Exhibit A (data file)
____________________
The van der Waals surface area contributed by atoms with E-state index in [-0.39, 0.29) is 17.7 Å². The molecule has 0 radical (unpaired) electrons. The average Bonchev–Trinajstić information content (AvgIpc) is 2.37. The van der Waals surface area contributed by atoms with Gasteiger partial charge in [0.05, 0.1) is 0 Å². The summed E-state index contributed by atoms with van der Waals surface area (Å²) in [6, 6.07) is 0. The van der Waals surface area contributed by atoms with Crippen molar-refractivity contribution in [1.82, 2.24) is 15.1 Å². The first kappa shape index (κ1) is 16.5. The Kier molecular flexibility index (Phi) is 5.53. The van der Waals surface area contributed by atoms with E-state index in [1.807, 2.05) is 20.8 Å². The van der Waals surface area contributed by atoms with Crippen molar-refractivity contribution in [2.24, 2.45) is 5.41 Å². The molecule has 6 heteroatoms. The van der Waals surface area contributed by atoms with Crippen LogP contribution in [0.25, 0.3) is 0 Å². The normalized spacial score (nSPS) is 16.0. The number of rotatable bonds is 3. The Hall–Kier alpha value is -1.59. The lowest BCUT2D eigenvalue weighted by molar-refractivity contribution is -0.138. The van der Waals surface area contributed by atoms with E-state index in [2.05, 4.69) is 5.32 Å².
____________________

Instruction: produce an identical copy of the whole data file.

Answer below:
The van der Waals surface area contributed by atoms with E-state index in [-0.39, 0.29) is 17.7 Å². The molecule has 0 radical (unpaired) electrons. The average Bonchev–Trinajstić information content (AvgIpc) is 2.37. The van der Waals surface area contributed by atoms with Gasteiger partial charge in [0.05, 0.1) is 0 Å². The summed E-state index contributed by atoms with van der Waals surface area (Å²) in [6, 6.07) is 0. The van der Waals surface area contributed by atoms with Crippen molar-refractivity contribution in [1.82, 2.24) is 15.1 Å². The first kappa shape index (κ1) is 16.5. The Kier molecular flexibility index (Phi) is 5.53. The van der Waals surface area contributed by atoms with E-state index in [1.807, 2.05) is 20.8 Å². The van der Waals surface area contributed by atoms with Crippen molar-refractivity contribution in [2.24, 2.45) is 5.41 Å². The molecule has 6 heteroatoms. The van der Waals surface area contributed by atoms with Crippen LogP contribution in [0.25, 0.3) is 0 Å². The normalized spacial score (nSPS) is 16.0. The number of rotatable bonds is 3. The Hall–Kier alpha value is -1.59. The lowest BCUT2D eigenvalue weighted by molar-refractivity contribution is -0.138. The van der Waals surface area contributed by atoms with E-state index in [2.05, 4.69) is 5.32 Å².